I am regularly asked to advise on the removal of tenants’ fixtures at the end of the lease.
It is first important to understand the distinction between ‘chattels’ and ‘fixtures’. Chattels are items that are not fixtures and a tenant is generally obliged to remove chattels from the property at the end of the term of the lease.
It is common in a lease to make it clear what a landlord can do with chattels that are not removed from the property at the end of the term. Chattels remain the tenants’ property and the landlord does not want to be liable for the cost of storage, disposal or offer any loss or damage to those chattels.
Tenants’ fixtures comprise of chattels that are attached to the land by the tenant for the purpose of its trade or business, and which are capable of physical removal without causing substantial damage to the land. They may be removed by the tenant during the term of the lease but not after it has come to an end. When they are attached to the land they become part of the land and belong to the landlord at the end of the term of the lease, unless before the end of the term, the tenant exercises the right to remove them.
All commercial leases include obligations known as “yield up” obligations. When a lease comes to an end, the landlord wants to get his property back from the tenant in the physical condition that it should be in if the tenant has complied with lease obligations.
A common yield up obligation is for a tenant to remove fixtures, alterations and to make good the property at the end of the term of the lease.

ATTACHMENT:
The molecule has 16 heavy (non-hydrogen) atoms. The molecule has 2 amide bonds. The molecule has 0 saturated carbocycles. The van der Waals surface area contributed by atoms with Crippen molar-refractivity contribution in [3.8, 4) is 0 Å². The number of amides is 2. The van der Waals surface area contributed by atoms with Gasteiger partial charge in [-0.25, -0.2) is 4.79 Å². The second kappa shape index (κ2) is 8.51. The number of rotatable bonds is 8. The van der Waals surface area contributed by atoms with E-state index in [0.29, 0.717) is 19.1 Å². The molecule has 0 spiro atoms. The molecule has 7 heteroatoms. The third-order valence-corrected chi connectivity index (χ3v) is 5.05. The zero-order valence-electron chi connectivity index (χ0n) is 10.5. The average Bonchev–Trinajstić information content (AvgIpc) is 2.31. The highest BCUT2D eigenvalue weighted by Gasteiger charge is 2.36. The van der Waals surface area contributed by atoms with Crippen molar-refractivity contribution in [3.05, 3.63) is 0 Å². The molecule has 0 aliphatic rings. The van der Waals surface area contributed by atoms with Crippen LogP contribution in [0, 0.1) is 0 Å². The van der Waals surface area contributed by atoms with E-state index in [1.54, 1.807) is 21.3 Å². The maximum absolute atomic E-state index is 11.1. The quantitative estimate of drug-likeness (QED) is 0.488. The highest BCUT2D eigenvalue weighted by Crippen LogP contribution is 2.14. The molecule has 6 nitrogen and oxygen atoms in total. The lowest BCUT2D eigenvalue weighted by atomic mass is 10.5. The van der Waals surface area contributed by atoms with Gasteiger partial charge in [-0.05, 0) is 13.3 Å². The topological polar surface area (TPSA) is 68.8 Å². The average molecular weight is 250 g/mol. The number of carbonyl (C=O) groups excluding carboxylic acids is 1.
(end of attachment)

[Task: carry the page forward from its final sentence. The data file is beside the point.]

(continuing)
At the end of a lease a landlord will need to decide whether each and every item left in the property by a tenant is either a fixture or a chattel. Whether a chattel has been sufficiently attached to the land so as to become a fixture will depend upon all the circumstances including the degree and purpose of the attachment.
It is also important to distinguish between a landlord’s fixtures and tenants’ fixtures. If the item is a landlord’s fixture then the tenant is not entitled to remove it on the expiration of the lease.
In terms of tenants’ fixtures which remain in situ on the expiry of the lease, a landlord will need to consider a tenant’s repairing obligations and yield up obligations and decide whether a tenant is in breach by failing to remove the fixture.
Alternatively, a landlord may decide that a tenant’s fixture may actually be of benefit to the landlord’s property and improve the ability to re-let.
Rob Cooke, a Director at Lupton Fawcett Denison Till, is on 0114 228 3261 or email@example.com